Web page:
i. Positive Hepatitis B surface antigen HBsAg) or HBV DNA result with a subsequent positive HBsAg or HBV DNA result at least 6 months after first positive result (the 2nd HBsAg test may be taken at the baseline visit) ii. HBsAg positive with the absence of immunoglobulin M antibodies to HBV core at screening

  • Current or ever hepatitis C virus (HCV) antibody negative
  • Hepatitis D virus (HDV) negative
  • ART naïve or within 7-10 days of ART start at sites where immediate ART start (test and treat) is practice
  • Provide signed and dated informed consent form.
  • Willing to comply with all study procedures and be available for the duration of the study.

Exclusion Criteria:

  • Hepatitis C virus (HCV) antibody positive
  • Hepatitis delta antibody positive
  • Anything that would place the individual at increased risk or preclude the individual's full compliance with or completion of the study.

Information from the National Library of Medicine

To learn more about this study, you or your doctor may contact the study research staff using the contact information provided by the sponsor.

Please refer to this study by its ClinicalTrials.gov identifier (NCT number): NCT03645044


Contacts
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Contact: Jennifer Audsley, PhD +61383443266 jennifer.audsley@unimelb.edu.au

Locations
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India
YRGCare Not yet recruiting
Chennai, India
Contact: Nagalingeswaran Kumarasamy, MD    +91 44 71026610    info@yrgcare.org   
Malaysia
Clinical Investigation Centre (CIC), University of Malaya, Infectious Diseases Directorate Not yet recruiting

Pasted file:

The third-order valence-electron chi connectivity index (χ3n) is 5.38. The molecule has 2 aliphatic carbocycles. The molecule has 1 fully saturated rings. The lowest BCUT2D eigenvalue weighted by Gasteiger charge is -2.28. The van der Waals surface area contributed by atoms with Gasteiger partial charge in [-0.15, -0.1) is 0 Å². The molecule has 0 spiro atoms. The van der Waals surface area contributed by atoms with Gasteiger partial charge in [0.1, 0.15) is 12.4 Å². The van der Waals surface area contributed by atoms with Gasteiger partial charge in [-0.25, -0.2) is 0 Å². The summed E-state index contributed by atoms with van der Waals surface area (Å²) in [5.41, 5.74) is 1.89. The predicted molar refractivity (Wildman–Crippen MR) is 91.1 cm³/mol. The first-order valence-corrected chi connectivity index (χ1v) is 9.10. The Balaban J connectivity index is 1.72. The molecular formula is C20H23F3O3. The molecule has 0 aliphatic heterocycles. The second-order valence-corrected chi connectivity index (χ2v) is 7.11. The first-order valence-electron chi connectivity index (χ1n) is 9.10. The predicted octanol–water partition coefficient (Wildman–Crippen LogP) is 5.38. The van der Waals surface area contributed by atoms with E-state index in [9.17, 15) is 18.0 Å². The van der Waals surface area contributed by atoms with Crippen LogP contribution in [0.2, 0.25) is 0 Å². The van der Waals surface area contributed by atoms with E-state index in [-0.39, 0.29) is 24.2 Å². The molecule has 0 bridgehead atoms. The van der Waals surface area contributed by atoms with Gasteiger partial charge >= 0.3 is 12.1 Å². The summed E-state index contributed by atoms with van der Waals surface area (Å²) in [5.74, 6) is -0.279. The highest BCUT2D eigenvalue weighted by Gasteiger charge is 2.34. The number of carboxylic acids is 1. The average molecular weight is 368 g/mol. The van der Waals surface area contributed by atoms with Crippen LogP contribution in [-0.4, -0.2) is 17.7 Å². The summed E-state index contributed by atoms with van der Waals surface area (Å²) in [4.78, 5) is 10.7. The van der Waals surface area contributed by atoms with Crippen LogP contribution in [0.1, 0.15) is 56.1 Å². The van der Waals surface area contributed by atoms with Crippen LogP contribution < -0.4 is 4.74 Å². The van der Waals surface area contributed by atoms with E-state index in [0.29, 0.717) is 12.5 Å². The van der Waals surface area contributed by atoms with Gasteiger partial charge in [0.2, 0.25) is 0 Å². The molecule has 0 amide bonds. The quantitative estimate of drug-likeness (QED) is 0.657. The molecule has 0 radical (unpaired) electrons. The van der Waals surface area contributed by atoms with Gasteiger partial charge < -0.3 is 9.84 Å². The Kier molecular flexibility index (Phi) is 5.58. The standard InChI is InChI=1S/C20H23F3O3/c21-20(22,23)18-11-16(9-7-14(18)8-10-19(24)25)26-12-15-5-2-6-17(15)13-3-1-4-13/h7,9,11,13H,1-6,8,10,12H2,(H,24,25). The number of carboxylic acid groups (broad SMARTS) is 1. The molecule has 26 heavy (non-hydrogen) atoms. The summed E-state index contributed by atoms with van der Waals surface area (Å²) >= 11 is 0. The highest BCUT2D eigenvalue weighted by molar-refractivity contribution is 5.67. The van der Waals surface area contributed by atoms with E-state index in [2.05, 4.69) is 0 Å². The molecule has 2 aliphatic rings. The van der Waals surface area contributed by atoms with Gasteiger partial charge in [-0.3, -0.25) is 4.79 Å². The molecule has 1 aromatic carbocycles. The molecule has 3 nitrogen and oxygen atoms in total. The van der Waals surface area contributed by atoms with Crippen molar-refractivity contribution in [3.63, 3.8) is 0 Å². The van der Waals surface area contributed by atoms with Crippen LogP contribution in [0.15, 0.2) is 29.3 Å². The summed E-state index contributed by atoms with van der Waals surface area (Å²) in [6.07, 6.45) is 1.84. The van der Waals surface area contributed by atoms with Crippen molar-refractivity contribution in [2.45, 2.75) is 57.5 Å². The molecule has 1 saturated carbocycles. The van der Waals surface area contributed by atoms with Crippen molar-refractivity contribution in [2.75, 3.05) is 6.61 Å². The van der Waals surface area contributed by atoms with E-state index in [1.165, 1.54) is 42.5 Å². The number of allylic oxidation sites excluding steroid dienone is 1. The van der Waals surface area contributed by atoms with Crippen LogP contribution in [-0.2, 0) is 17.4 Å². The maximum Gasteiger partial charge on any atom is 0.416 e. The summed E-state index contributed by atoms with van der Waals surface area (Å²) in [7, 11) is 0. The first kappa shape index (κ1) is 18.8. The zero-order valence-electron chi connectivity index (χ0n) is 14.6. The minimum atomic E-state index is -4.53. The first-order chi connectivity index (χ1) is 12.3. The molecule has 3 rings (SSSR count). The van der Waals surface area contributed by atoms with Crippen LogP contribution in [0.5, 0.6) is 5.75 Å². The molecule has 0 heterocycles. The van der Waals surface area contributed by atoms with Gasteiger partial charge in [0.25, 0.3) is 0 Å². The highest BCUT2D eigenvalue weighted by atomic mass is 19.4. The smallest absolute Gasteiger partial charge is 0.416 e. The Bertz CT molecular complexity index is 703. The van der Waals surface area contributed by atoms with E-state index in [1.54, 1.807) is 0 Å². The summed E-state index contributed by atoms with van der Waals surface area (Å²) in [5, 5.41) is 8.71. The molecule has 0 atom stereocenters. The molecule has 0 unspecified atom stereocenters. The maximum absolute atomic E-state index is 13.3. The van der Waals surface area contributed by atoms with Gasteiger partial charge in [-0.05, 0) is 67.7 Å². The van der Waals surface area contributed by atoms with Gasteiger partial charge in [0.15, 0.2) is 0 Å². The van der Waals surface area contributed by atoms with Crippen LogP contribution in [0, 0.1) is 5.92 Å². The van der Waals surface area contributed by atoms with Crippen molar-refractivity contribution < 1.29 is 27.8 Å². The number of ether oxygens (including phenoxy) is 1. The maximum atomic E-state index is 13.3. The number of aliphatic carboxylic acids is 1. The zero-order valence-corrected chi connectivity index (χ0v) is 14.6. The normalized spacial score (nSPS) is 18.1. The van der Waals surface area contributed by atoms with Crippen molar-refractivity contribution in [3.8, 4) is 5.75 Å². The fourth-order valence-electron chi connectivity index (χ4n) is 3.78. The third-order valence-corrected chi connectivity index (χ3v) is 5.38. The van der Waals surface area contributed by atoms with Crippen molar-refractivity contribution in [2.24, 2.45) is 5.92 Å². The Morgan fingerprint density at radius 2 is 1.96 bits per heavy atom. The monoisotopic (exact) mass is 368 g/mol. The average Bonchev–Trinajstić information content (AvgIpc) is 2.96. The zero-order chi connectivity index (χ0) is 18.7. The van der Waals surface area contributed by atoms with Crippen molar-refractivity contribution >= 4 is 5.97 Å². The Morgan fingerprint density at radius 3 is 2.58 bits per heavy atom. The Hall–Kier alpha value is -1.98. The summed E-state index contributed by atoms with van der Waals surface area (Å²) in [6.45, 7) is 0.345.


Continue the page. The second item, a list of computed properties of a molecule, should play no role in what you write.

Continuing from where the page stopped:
Kuala Lumpur, Malaysia
Contact: Iskandar Azwa, MD    +603-7949-3641    iskandar.azwa@gmail.com   
Thailand
HIV-NAT/Thai Red Cross AIDS Research Centre Recruiting
Bangkok, Thailand
Contact: Anchalee Avihingsanon, MD, PhD    +66 (0) 2652 3040    anchalee.a@hivnat.org)   
Sponsors and Collaborators
University of Melbourne
National Health and Medical Research Council, Australia
The University of Western Australia
University of Adelaide
The HIV Netherlands Australia Thailand Research Collaboration
University of Malaya
YR Gaitonde Centre for AIDS Research and Education
Melbourne Health
Investigators
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Principal Investigator: Joe Sasadeusz, MBBS, PhD University of Melbourne
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Responsible Party: Joe Sasadeusz, Infectious Diseases physician, University of Melbourne
ClinicalTrials.gov Identifier: NCT03645044    
Other Study ID Numbers: COMMIT study (NMHRC 1123988)
First Posted: August 24, 2018    Key Record Dates
Last Update Posted: September 26, 2019
Last Verified: September 2019
Individual Participant Data (IPD) Sharing Statement:
Plan to Share IPD: No

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Studies a U.S. FDA-regulated Drug Product: No
Studies a U.S. FDA-regulated Device Product: No
Keywords provided by Joe Sasadeusz, University of Melbourne:
HBV sAg loss/seroconversion
HBV "e" antigen (eAg) loss/seroconversion
antiretroviral therapy
Additional relevant MeSH terms:
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Coinfection
Infection
Virus Diseases
Parasitic Diseases